Investors broadly took to the sidelines with around $34 billion in US tariffs on Chinese goods set to be unveiled in the middle of the Asian trading session
European stock markets wobbled Friday as China and the United States fired the first shots in a trade war between the world’s two biggest economies.
In early afternoon deals, London stocks shed 0.2 percent while Frankfurt won 0.1 percent and Paris turned flat.
The euro rose against the dollar, while oil prices fell.
US President Donald Trump on Friday rolled out tariffs on $34 billion (29 billion euros) of Chinese goods in what Beijing called the “largest trade war” in economic history.
China added it had already imposed retaliatory measures on US goods without immediately providing precise details.
“Stocks are mixed… despite the heightened trade tensions between the US and China,” said CMC Markets UK analyst David Madden.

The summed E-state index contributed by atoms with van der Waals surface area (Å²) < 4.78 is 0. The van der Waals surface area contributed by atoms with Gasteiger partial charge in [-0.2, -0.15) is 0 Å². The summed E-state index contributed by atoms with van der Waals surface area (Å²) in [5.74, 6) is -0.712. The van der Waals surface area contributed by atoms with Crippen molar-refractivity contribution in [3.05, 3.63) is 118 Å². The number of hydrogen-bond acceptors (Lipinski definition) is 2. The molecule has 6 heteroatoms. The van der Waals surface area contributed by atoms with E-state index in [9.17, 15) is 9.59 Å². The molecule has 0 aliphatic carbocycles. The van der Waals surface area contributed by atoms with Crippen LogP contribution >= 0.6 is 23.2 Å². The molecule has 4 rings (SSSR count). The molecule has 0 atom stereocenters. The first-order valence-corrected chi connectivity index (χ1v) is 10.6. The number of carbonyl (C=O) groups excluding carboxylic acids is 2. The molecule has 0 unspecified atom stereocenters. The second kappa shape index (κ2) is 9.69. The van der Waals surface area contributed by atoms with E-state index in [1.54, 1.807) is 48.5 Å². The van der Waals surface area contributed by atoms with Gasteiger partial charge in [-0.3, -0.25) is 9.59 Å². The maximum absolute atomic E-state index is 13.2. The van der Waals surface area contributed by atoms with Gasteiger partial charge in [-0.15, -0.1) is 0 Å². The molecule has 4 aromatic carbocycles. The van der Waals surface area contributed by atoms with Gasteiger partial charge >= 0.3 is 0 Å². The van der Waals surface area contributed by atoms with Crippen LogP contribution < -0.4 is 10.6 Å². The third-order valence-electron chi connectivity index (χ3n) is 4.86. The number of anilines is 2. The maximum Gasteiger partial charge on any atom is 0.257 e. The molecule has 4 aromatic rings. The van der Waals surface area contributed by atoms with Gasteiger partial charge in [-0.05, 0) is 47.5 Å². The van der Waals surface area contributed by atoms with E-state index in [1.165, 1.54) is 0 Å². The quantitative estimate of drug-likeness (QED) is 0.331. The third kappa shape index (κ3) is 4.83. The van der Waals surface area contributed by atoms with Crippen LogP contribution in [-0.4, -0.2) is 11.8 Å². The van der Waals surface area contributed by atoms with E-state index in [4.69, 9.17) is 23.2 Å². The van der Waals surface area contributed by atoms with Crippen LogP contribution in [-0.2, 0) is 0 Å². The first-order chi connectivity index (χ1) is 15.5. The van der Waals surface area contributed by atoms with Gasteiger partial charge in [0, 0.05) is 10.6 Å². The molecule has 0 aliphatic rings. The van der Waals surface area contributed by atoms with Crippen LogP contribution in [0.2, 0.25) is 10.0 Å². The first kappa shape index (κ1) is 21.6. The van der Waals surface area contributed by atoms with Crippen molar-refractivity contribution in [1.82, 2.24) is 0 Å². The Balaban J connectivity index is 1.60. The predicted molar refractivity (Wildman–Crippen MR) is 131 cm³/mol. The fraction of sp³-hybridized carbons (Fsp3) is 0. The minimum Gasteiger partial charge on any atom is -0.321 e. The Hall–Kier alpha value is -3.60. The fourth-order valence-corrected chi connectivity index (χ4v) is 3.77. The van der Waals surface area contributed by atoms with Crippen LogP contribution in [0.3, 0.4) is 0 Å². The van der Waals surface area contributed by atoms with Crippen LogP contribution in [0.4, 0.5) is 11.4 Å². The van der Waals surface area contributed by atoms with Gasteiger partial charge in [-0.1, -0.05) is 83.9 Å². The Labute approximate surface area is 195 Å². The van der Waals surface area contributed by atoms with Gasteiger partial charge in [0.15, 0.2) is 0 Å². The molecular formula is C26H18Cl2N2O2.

Analysts noted that the news had been expected for weeks, leaving traders to buy back into the market.
Tokyo stocks led the gains in Asia, closing 1.1 percent higher, with markets in Shanghai and Hong Kong up by around half a percentage point.
Li Daxiao, analyst at Yingda Securities, said news of the tariffs was already priced in.
“After the US tariffs announcement, the negative news finally came out and has already been digested over recent weeks. Therefore investors are not in as much of a panic as before, and the market sentiment will reverse,” said Li.
Stanley Chik, from Bright Smart Securities International in Hong Kong, said that “the impact of tariffs on economic growth appears limited for now, giving the market a breathing